A colostomy is a surgical procedure that removes one end of the large intestine from the abdominal wall.

During this procedure, one end of the colon is diverted through an incision in the abdominal wall to create a stoma. A stoma is an opening in the skin where a pouch is attached for collecting feces. People with temporary or long-term colostomies have pouches attached to their sides where feces collect and can be easily disposed of.

Colostomies can be permanent in children with birth defects.

A colostomy can be the result of one of several procedures to correct problems with the lower digestive tract. Other “ostomies” include ileostomy and urostomy. An ileostomy is a diversion of the bottom of the small intestine. A urostomy is a diversion of the tubes that carry urine out of the bladder.

A colostomy is also referred to as a divertic therapy.

Colostomies are performed when the lower bowel is not functioning properly. The same work is done by your intestines after a colostomy, except for two changes.

  • The rectum and colon are connected or removed after the colostomy has been done.
  • The anus is no longer where stools are left.

There are certain illnesses, injuries, or other problems with your bicyle that can require a colostomy.

Illustration by Cristie Wilson

A colostomy can be a short-term or long-term procedure. The colon is where the different types of procedures are located.

Temporary colostomy

Part of the bowel can heal by redirecting stools.

The colostomy can be reversed once healing has occurred, but it can take a few months or a few years.

Permanent colostomy

A colostomy is done when the rectum becomes diseased. The colon can be removed or cut off with a colostomy.

Transverse colostomy

There are two types ofverse colostomies, the more common one and the one that is not.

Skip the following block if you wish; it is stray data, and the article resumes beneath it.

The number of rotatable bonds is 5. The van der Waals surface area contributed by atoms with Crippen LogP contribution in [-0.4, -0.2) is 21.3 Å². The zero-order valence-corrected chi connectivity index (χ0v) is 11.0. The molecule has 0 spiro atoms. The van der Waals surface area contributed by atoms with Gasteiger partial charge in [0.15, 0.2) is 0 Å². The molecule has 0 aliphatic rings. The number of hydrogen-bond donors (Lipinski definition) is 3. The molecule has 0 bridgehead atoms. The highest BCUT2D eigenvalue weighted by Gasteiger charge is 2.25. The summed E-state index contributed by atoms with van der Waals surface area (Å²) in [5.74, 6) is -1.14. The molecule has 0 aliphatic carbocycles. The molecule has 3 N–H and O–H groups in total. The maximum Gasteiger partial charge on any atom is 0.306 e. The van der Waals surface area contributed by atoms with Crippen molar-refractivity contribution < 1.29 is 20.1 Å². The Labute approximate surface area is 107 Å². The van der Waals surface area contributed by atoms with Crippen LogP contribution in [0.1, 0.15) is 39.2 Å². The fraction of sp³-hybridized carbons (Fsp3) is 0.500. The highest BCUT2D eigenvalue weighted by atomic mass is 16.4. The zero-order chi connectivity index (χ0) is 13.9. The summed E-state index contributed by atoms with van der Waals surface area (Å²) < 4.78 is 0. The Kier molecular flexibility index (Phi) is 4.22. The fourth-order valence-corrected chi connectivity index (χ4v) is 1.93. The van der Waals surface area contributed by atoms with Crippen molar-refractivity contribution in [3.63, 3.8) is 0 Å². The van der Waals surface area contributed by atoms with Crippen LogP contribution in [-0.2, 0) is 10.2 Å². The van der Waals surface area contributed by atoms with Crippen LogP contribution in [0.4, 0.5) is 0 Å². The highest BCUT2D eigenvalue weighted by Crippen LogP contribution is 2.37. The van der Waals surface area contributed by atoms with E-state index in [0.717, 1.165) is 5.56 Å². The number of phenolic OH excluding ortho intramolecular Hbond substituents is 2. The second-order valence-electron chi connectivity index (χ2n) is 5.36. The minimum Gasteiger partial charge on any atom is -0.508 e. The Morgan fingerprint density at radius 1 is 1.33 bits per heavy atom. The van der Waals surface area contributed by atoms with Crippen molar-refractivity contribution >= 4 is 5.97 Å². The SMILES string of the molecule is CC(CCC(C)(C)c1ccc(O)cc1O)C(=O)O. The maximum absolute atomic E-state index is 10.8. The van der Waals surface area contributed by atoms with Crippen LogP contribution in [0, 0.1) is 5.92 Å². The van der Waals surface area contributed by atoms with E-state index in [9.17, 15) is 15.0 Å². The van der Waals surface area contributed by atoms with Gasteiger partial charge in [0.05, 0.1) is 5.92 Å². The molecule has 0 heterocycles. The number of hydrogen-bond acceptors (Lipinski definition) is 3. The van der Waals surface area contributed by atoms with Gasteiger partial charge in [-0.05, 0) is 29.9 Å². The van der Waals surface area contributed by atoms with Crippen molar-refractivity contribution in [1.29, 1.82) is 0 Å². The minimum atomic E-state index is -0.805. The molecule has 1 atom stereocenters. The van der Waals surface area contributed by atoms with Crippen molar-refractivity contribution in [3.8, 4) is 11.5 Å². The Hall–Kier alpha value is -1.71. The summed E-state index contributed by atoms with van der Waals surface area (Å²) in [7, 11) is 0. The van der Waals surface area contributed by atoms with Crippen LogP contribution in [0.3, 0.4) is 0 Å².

• loop along the side of the road.
  • Double-barrel colostomies.

The upper abdomen is where most of the colostomies are done. This type of colostomy allows the stool to leave the body before it reaches the descending colon, and is usually temporary.

A loop transverse colostomy creates two openings in the abdomen: One opening is for stools, the other is only for mucus, which is a normal byproduct of defecation.

A double-barrel transverse colostomy involves dividing the bowel into two complete parts. Each part has its own opening, or stoma, in the abdomen. Just like with a loop transverse, one opening is for stools, and the other is for only mucus.

The stool and mucus are held in a lightweight, drainable pouch that protects the skin from coming into contact with the stool. This pouch can be hidden under clothes.

Ascending colostomy

In an ascending colostomy, the colostomy is placed on the right side of the abdomen, and only a small portion of the colon stays active. The output is liquid because only a small portion of the colon stays active. A pouch has to be worn all the time.

Ileostomies are usually recommended instead of ascending colostomies.

Descending and sigmoid colostomies

The descending colostomy is placed in the descending colon on the lower left side of the abdomen. The output can be controlled.

A sigmoid colostomy is done on the sigmoid colon, and is a few inches lower than a descending colostomy. The sigmoid colostomy allows for a larger part of the colon to still do its job, so the stool output is usually more solid and happens on a regular basis.

A colostomy is a major surgery. There are risks of allergic reactions to anesthesia and excessive bleeding.

A colostomy carries other risks.

  • There is damage to nearby organs.